A little over a month ago, the Electronic Frontier Foundation offered their suggestions about what a social networking “bill of rights” should contain.
Last week – after much commenting and writing and rewriting – an almost unanimous consensus on the main points that such a bill should contain has been reached between the attendees of the Computers, Freedom, and Privacy conference held in San Jose.
Here is the final version:
2. Clarity: Make sure that policies, terms of service, and settings are easy to find and understand
3. Freedom of speech: Do not delete or modify my data without a clear policy and justification
4. Empowerment: Support assistive technologies and universal accessibility
5. Self-protection: Support privacy-enhancing technologies
6. Data minimization: Minimize the information I am required to provide and share with others
7. Control: Let me control my data, and don’t facilitate sharing it unless I agree first
8. Predictability: Obtain my prior consent before significantly changing who can see my data.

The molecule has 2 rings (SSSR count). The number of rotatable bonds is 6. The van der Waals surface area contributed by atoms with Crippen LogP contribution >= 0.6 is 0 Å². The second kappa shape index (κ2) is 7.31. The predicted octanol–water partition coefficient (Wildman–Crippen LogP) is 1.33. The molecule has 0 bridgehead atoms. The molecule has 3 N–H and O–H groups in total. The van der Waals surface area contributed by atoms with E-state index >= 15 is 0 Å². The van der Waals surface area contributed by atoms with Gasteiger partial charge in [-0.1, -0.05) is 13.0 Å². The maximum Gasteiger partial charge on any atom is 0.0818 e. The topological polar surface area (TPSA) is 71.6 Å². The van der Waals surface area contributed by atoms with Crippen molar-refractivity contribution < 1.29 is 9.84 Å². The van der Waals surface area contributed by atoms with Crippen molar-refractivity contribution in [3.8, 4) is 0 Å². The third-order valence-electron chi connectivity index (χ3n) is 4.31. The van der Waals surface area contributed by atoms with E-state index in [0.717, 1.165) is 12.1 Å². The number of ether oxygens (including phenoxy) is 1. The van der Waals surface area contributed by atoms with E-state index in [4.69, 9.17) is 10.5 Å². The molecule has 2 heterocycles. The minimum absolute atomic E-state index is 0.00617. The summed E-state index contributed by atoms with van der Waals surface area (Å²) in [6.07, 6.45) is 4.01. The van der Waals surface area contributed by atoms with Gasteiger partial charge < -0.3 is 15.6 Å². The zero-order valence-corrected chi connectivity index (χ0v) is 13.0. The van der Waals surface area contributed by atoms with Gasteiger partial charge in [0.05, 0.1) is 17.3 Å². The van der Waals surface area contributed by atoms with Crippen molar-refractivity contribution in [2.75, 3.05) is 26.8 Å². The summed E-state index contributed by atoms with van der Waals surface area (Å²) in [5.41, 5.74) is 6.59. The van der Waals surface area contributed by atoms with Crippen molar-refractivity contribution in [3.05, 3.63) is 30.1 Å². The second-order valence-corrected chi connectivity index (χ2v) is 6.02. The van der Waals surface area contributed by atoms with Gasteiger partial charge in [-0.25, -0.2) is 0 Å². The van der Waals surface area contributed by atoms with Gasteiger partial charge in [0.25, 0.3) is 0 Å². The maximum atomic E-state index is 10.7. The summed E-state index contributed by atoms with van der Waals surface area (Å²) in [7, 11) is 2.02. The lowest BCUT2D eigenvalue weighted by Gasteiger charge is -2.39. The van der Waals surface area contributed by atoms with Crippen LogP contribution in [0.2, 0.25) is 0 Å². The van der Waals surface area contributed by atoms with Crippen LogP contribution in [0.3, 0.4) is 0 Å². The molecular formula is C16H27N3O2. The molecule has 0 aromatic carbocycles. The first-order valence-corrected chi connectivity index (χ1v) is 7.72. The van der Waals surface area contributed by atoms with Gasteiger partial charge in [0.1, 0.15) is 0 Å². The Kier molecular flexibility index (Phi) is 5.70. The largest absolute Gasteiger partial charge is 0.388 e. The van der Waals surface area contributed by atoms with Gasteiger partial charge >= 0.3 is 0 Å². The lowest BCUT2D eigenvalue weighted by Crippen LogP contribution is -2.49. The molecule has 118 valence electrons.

9. Data portability: Make it easy for me to obtain a copy of my data.
10. Protection: Treat my data as securely as your own confidential data unless I choose to share it, and notify me if it is compromised.
11. Right to know: Show me how you are using my data and allow me to see who and what has access to it.
12. Right to self-define: Let me create more than one identity and use pseudonyms. Do not link them without my permission.
13. Right to appeal: Allow me to appeal punitive actions
14. Right to withdraw: Allow me to delete my account, and remove my data
The only point of dissent was the data portability provision, but the draft of the “bill” was made public on Facebook and Twitter, and the public is called to make their feelings known by voting for or against it.
According to SilliconValley.com, Facebook made its opinion known immediately: it is all in favor of offering a safe and trusted environment for its users, but does not agree with all the points. Google and Twitter? “No comment.”